• Monsoon (Osu) - Trendy lounge/bar. Food: Excellent european style cuisine and great sushi. Perhaps one of the best in Accra.
  • Ryan's Pub (Osu) - Irish pub
  • The Havana - in Jamestown - a real local pub
  • Duncans - Osu, up the street from Frankies - a wonderful spot with tables on the street. Duncan and his wife Barbara are lovely people.
  • 7 Star Open 7 days a week, everyday one different theme. Monday: Groove, Tuesday: Lovers nite, Wednesday: Ladies Night, Thursday: Francophone night, Friday: For hot and good music lovers, Saturday: Dance party, Sunday: you the guest, Address: Behind SSNIT hospital OSU, Directions: After Dynasty restaurant, turn right, right again, first on the left and drive 500 m. On the right.
  • Boomerang Situated in the Caprice building in Kpehe not far from Kwame Nkrumah Circle. Packs a good crowd on Friday and Saturday with with a good mix of Accra's youth. Music style is a mix of R&B & Hiplife for Fri & Sat and Fracophone mix on Thursday. It always explodes with people on weekends and it is a very popular spot with the inhabitants of Accra, Directions: Situated in the Caprice building in Kpehe not far from Kwame Nkrumah Circle.
  • Macumba Decent Club in Accra, situated near Danquah Circle, Osu.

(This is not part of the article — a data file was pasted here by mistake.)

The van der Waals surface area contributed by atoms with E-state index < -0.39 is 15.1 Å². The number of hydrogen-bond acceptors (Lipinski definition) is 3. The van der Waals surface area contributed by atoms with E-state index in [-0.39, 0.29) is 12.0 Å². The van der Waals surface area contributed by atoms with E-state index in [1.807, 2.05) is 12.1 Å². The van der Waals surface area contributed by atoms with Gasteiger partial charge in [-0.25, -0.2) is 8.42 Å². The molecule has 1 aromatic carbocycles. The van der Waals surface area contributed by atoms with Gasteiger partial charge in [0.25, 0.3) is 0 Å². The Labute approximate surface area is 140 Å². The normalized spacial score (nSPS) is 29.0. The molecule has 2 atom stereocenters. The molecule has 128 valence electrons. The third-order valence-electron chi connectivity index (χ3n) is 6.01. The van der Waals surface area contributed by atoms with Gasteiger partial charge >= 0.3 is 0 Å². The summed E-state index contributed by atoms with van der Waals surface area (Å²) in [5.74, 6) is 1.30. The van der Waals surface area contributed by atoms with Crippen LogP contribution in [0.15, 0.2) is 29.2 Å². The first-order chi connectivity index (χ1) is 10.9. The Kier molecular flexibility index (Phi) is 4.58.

• Wai-ki-ki (Piccadilly) Night Club, off the Ring Road Central.
  • Golden Tulip Hotel - For many years 'The Tulip' has been the gold-standard for high-quality accommodation in Accra. Extremely well-located on Independence Avenue just five minutes from the Airport, the Tulip has an unexpected amount of character and charm for a business hotel. It manges to feel somewhat African, but with a buttoned-down Dutch cleanliness that is welcome, especially to travelers in Africa for the first time. The downstairs lobby bar and pool-side dining, live music, and gallery of local artists are excellent. The hotel's business center provides the most reliable WiFi you'll find anywhere in town (with Skype-capable bandwidth, no less.) But the food is mostly just OK; unimaginative, but thankfully anti-septically prepared. The rooms are small, a bit smelly, and very much in need of new carpets. The Chalets are the place to be if you decide to stay in this hotel, but they are generally held for those booking two-weeks or more at a time. If you like to play tennis, the courts here will suit you just fine, provided you've bought your whites.
  • La Badi Beach Hotel - This hotel has good atmosphere, especially if you yearn for a Graham Greene-inspired fantasy British Colonial-era experience. The lobby is all dark wood, leather sofa, campaign furniture and ceiling fans. Queen Elizabeth slept here; and Prime Minister Tony Blair. More recent guests include quite a few airline flight crews, and far-too many US Government/Military contractors who spend long hours at the bar each night boring other guests with their "thoughts" about Africa which are--predictably-- a bit naive, if not downright creepy. The pool and gardens are nice, the Western-style buffet is excellent, and the rooms are small but well-appointed, most with balconies. Best feature: it is on the beach at La Badi, so there is always something happening just footsteps away. Downside: it is a long drive from the center of town or the airport, and traffic in Accra gets more congested each month. Unless you are in Ghana for a vacation, this isn't the best location.